The Challenges of Mountain Bike Wheels

My particular challenge with mountain biking right now is that once I go mountain biking, which I recently did for the first time in a while, it's quite seriously all I want to do. So fun. So. Fun.

Anyhow, this post is about wheels and not my ever precarious cycling missions, so let's jump in. Buying mountain bike wheels is a pain in the butt. Selling them can be a pain in the butt. Stocking parts with which to build them is close to hopeless. In addition to the multiple diameters that rims use, there's a huge range of widths in play, and people are quite specific about which widths they prefer. 

In road/cross/gravel, there's basic consensus that an internal rim width of something around 21- or 22mm is ideal for 700c, and slightly wider is the go for 650b. As we've discussed before, the biggest gravel tires for 700c are going to be in the 42mm range, and you want the ratio of tire width to rim width to be a bit bigger with the wider tires (for suspension and rim protection) where the more road oriented tires work better with more even tire to rim width. Since you're more likely to use 42- to 47mm (ish) tires with 650b for gravel, it makes sense to have a slightly  wider rim to support a proportional tire to rim width ratio. From there it's just a question of which depth works for you, and there's enough space for our RCG36 and GX24 to have a nice market volume, with the more road-dedicated upcoming Cafe Racer 46 and more cross gravel oriented 28mm rims (did I just say that out loud?) also seeing enough demand to have an easy place. This in addition to all of the outstanding alloy rim options (still love them, yup!) that work so well for road, cross and gravel with both 650b and 700c tires. 

In order for us to offer the weight and impact resistance advantages of carbon at a price premium that doesn't make us gag in our mouths a bit and think it's just not worth it, there needs to be that market gravitas. Buying rims for the road/cross/gravel segment in the bulk that allows us to keep them in stock at reasonable cost without locking up an undue amount of dough to do it is easy. The lower market volume and higher specificity of mountain bike requirements makes it harder. For good or bad, the cost of missing out on some sales because we do a 28mm carbon mtb rim and you need one that's 29mm is less painful than having tons of cash tied up in inventory that takes forever to turn. With alloy rims, this isn't an issue since we're able to order rims at wholesale on demand.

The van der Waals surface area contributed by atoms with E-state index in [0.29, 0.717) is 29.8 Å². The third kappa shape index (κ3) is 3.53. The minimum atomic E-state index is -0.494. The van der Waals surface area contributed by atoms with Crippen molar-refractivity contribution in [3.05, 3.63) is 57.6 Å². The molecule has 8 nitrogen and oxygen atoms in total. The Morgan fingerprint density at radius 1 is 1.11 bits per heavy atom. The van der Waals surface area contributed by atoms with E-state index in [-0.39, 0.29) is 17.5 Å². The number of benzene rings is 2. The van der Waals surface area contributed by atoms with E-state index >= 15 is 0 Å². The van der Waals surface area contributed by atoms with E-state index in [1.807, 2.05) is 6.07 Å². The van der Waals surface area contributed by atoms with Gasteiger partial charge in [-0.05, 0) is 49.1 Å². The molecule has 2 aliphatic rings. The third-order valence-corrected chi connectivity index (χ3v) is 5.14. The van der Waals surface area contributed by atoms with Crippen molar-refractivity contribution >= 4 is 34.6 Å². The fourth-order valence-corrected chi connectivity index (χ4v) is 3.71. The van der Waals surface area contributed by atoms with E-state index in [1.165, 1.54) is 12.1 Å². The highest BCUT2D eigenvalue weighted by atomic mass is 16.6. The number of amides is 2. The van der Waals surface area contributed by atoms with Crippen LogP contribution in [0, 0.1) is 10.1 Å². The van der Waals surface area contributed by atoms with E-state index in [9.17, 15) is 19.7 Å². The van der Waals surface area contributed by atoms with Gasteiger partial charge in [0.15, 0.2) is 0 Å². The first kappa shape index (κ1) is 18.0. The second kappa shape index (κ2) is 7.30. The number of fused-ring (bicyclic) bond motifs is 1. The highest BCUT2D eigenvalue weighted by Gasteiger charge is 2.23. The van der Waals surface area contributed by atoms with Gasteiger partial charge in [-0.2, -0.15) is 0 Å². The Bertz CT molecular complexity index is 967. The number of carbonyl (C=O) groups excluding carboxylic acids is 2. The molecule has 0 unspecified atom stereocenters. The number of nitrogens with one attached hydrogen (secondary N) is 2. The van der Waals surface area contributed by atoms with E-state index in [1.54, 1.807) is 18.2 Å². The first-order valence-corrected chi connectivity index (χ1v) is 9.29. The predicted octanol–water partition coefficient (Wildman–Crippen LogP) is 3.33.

As much as we'd love to go full hammer down and do some carbon mtb builds, it's a a struggle to settle on "the right" width. I'm personally using i28mm rims with a 700c rim weight right around 435g that seem pretty awesome. They save almost all of 100g versus an alloy rim of similar specs, while being plenty stiff (always a bit of a nebulous thing) and really strong and impact resistant. At somewhere around a 40% premium to an equivalent alloy build, they're compelling enough that if you were considering an $875 alloy build, there's a good case to be made for choosing carbon. If you're considering a $2000 carbon build, these probably have some notable advantages apart from the significant cost differential (better rims maybe, better hubs almost certainly, plus build quality). And we can be price equivalent to anywhere else you might get a build with these rims. It's just tough to commit to getting the few dozen sets we need to in order to make all that math work, without knowing if the specs hit the sweet spot for a broad enough market.  


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  • Dave on

    Al -

    We’ll release the details tomorrow (the 12th). Just have to get some photos done.

    Dave

  • Al on

    Cafe racer46 do you currently have any specs to provide for this wheel or a possible release day ?


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